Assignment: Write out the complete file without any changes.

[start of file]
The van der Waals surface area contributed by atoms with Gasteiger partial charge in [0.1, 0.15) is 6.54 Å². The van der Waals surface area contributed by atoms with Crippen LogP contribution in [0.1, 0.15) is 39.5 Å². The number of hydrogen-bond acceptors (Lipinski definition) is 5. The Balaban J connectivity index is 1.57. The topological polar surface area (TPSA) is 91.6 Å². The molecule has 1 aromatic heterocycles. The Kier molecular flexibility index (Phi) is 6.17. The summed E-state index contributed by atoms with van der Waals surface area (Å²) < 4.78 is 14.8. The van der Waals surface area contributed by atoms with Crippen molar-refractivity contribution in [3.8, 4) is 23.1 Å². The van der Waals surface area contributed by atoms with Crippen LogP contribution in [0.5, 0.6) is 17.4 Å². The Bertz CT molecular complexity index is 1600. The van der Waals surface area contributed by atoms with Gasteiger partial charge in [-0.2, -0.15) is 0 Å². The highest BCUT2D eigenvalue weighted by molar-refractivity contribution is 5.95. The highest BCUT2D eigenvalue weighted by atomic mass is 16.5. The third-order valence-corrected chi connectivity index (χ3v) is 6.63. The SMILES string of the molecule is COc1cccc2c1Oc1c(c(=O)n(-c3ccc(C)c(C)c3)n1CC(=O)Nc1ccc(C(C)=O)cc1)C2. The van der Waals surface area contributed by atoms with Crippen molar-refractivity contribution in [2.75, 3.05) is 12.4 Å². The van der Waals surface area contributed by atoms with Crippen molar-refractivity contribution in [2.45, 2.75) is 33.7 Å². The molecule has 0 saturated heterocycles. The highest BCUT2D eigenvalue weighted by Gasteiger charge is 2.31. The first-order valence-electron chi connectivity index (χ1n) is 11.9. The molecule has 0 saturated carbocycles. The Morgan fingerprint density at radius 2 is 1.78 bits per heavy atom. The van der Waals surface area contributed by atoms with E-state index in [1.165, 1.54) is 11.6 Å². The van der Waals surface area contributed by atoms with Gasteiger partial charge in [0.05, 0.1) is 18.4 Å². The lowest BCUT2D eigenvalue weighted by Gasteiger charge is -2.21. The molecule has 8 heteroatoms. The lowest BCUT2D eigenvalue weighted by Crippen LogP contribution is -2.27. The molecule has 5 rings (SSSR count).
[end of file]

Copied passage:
The van der Waals surface area contributed by atoms with Gasteiger partial charge in [0.1, 0.15) is 6.54 Å². The van der Waals surface area contributed by atoms with Crippen LogP contribution in [0.1, 0.15) is 39.5 Å². The number of hydrogen-bond acceptors (Lipinski definition) is 5. The Balaban J connectivity index is 1.57. The topological polar surface area (TPSA) is 91.6 Å². The molecule has 1 aromatic heterocycles. The Kier molecular flexibility index (Phi) is 6.17. The summed E-state index contributed by atoms with van der Waals surface area (Å²) < 4.78 is 14.8. The van der Waals surface area contributed by atoms with Crippen molar-refractivity contribution in [3.8, 4) is 23.1 Å². The van der Waals surface area contributed by atoms with Crippen LogP contribution in [0.5, 0.6) is 17.4 Å². The Bertz CT molecular complexity index is 1600. The van der Waals surface area contributed by atoms with Gasteiger partial charge in [-0.2, -0.15) is 0 Å². The highest BCUT2D eigenvalue weighted by molar-refractivity contribution is 5.95. The highest BCUT2D eigenvalue weighted by atomic mass is 16.5. The third-order valence-corrected chi connectivity index (χ3v) is 6.63. The SMILES string of the molecule is COc1cccc2c1Oc1c(c(=O)n(-c3ccc(C)c(C)c3)n1CC(=O)Nc1ccc(C(C)=O)cc1)C2. The van der Waals surface area contributed by atoms with Crippen molar-refractivity contribution in [2.75, 3.05) is 12.4 Å². The van der Waals surface area contributed by atoms with Crippen molar-refractivity contribution in [2.45, 2.75) is 33.7 Å². The molecule has 0 saturated heterocycles. The highest BCUT2D eigenvalue weighted by Gasteiger charge is 2.31. The first-order valence-electron chi connectivity index (χ1n) is 11.9. The molecule has 0 saturated carbocycles. The Morgan fingerprint density at radius 2 is 1.78 bits per heavy atom. The van der Waals surface area contributed by atoms with E-state index in [1.165, 1.54) is 11.6 Å². The van der Waals surface area contributed by atoms with Gasteiger partial charge in [0.05, 0.1) is 18.4 Å². The lowest BCUT2D eigenvalue weighted by Gasteiger charge is -2.21. The molecule has 8 heteroatoms. The lowest BCUT2D eigenvalue weighted by Crippen LogP contribution is -2.27. The molecule has 5 rings (SSSR count).